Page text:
Whiplash is one of the most common injuries in motor vehicle accidents. It occurs when the head is jolted forward and then snaps back, or severely rotates to the side. This ‘whipping’ motion is common in many different types of road accidents, including:
- Car Accidents
- Truck Accidents
- Motorbike Accidents
- Cycling Accidents
- Pedestrian Accidents
- Tram, Train and Bus Accidents
If you suspect that you suffered whiplash, it is important to have the injury diagnosed promptly and take steps to reduce your recovery time so that you do not suffer any long-term effects of whiplash. See your GP as soon as possible and abide by all care instructions.
You should also speak to a lawyer about your legal rights. You may be entitled to compensation through a TAC accident claim.
What Is Whiplash, Exactly?
Whiplash is an injury to the soft tissue in the neck. Medically it is known as a cervical acceleration-deceleration injury, or CAD.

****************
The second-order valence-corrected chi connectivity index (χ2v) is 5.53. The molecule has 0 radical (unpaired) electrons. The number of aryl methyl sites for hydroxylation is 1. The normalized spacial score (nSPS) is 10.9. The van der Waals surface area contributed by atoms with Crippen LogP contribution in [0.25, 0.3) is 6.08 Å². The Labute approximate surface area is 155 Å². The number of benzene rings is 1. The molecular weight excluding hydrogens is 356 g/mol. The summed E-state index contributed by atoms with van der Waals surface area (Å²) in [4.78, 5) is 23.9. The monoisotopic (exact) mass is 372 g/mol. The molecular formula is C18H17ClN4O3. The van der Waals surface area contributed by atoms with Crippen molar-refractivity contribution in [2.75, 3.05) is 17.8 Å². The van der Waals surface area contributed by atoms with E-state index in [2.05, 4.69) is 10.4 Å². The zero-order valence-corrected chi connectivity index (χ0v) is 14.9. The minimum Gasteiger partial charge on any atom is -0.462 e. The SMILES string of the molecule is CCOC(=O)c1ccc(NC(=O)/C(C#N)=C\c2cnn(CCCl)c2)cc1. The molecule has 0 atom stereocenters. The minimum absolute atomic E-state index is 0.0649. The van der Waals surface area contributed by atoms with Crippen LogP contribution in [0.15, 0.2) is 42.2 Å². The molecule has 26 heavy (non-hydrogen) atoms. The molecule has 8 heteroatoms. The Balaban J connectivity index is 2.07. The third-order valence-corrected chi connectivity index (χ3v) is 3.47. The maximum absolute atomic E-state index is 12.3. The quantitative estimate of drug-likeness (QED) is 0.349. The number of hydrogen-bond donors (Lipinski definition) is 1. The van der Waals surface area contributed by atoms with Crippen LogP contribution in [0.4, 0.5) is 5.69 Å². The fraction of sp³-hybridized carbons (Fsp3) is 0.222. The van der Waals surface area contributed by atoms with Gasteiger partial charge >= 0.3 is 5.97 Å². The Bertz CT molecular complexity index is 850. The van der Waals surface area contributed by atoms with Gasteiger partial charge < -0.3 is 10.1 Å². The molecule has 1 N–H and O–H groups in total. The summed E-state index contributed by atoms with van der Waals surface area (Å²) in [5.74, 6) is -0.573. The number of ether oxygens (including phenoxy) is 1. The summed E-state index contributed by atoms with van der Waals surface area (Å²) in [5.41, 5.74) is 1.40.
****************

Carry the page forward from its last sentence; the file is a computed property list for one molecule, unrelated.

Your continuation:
The sudden movement that occurs with CAD can damage the soft tendons, ligaments and muscles in your neck as a result of being stretched beyond their typical range of motion. Even the typically sturdy shock absorber discs between the vertebrae in your neck can be torn and potentially rupture due to the force of a whiplash injury.
Vehicles do not need to be travelling at a high rate of speed for accident victims to suffer whiplash. Research shows that a whiplash injury can occur in a rear-end collision at speeds as low as 8 km/h.